Catholic Schools Must Commit to the "New Evangelization", Australian Bishops Exhort
Make the most of "the sense of adventure" in renewing Catholic education
By Elizabeth O'Brien
SYDNEY, Australia, Aug. 8, 2007 (www.LifeSiteNews.com) -- The Australian bishops have issued a pastoral letter calling for a renewal of vigorous commitment to John Paul II's call for a "new evangelization" in every aspect of the Catholic school system.
Earlier this year, Sydney Archbishop Cardinal George Pell requested that all school principals, deputy principals and religious education co-ordinators within the diocese pledge fidelity to Catholic Church teaching. In response to the increasing secularization of the school system, teachers would be bound to adhere to church teaching on controversial areas such as contraception, same-sex "marriage" and women's ordination.
Pell withdrew these plans, the Sydney Morning Herald reports, and is now the head signatory of a pastoral letter by the Bishops of NSW and ACT. Signed on August 8, this document challenges students, teachers and families to become living witnesses and active promoters of the faith within Catholic schools. It challenges Catholics to "make the most of what Pope John Paul II called 'the sense of adventure' involved in renewing Catholic education."
In the letter, the Australian bishops stated that Catholic schools are "at a crossroads," and charge "Catholic educational leaders, staff and parents, as well as the broader Catholic community" to join the bishops of Australia "in recommitting to Catholic schooling in the new situation of the 21st century."
Calling the Australian Catholic school system "a jewel in the crown" of the Catholic community, the bishops stated their concern that the number of Catholic students within the Catholic school system is decreasing, while non-Catholic student enrollment has risen from 9% to 20% in the past twenty years. The system is losing poorer Catholic children to state schools, while wealthier Catholic students increasingly attend non-Catholic private schools. Thus, the bishops exhort schools to give preference to Catholic children in order to maintain a "critical mass" of Catholic students.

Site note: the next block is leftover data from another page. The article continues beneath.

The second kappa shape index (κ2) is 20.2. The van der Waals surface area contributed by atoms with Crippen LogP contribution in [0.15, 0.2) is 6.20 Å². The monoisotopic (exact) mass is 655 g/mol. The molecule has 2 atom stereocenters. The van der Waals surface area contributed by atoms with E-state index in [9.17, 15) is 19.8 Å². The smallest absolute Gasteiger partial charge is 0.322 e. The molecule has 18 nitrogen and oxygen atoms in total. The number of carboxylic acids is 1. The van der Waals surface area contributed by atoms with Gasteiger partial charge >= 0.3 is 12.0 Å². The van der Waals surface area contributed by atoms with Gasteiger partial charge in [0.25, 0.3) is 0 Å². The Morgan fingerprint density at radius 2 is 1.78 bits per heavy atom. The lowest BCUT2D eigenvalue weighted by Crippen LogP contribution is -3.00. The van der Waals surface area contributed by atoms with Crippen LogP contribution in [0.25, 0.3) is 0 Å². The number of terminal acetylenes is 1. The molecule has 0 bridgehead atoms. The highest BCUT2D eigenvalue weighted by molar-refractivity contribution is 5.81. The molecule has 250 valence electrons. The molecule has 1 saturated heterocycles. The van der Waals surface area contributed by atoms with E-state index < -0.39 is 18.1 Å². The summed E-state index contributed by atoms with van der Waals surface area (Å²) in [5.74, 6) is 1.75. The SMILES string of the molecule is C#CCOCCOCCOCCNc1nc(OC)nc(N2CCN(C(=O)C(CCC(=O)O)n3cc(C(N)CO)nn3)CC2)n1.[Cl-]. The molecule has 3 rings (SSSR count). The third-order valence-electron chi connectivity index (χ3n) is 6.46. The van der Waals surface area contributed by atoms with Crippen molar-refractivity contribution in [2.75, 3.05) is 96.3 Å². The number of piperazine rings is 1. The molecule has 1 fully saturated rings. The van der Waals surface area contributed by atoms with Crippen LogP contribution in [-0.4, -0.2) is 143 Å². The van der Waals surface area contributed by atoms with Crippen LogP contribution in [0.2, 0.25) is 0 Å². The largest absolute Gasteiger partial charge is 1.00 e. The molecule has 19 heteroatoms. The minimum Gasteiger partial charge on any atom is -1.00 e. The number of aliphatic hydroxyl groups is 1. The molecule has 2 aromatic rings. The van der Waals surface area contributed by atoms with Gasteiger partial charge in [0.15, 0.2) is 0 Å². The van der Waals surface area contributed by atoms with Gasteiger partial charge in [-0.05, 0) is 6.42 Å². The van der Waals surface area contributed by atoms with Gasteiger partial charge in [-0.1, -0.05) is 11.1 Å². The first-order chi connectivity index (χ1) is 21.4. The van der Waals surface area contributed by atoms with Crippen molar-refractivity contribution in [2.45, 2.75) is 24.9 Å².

In addition, the bishops have provided a list of practical ways in which schools can remain truly Catholic institutions. First, it is essential that "leaders and staff understand, and are solidly committed to, the Catholic identity of the school. Schools must also be "Eucharistic communities within the parish context where, as far as possible, students regularly take part in Mass and Reconciliation."
They should "continue to be places of prayer, including prayer at assemblies, in classes and in other staff and student meetings, and places where practices are encouraged such as Scripture reflections, the Angelus, Eucharistic adoration and prayerful silences." Truly Catholic schools are also "places cultivating a Catholic imagination, where prayer and liturgy are supported by a Catholic visual culture, including crucifixes and pictures of Our Lady and the saints."
Referring to the late Pope John Paul II's call for a "new evangelization", the bishops charge Catholic schools to become centers of evangelization through programs, activities, retreats, and participation in major Catholic events such as World Youth Day. In this way, "young people are given a sense of belonging to a wider Church beyond their family and school."
In order to foster lasting faith, however, evangelization must be followed up with solid catechesis and religious instruction. This includes information and encouragement for potential religious and priestly vocations.
A good indicator of a school's solid commitment to the faith is that "all Principals, Assistant Principals and RECs are practising Catholics who understand and profess the Catholic faith, model it in their own lives, and can teach it effectively." Similarly, a newly-appointed staff should be "reminded of the Catholic identity and mission of the school and of the expectation that they will commit themselves to that mission."
The letter concludes, "Evangelising, forming and otherwise educating our next generation is not the task of our schools alone: it requires a common effort from all our families, parishes and agencies. Nevertheless we look to those involved in our schools to ensure that their very significant resources achieve, as far as possible, what the Catholic community rightly expects: young men and women of character and faith whose individual gifts are nurtured to their highest potential so that they can contribute effectively to Church, society and culture."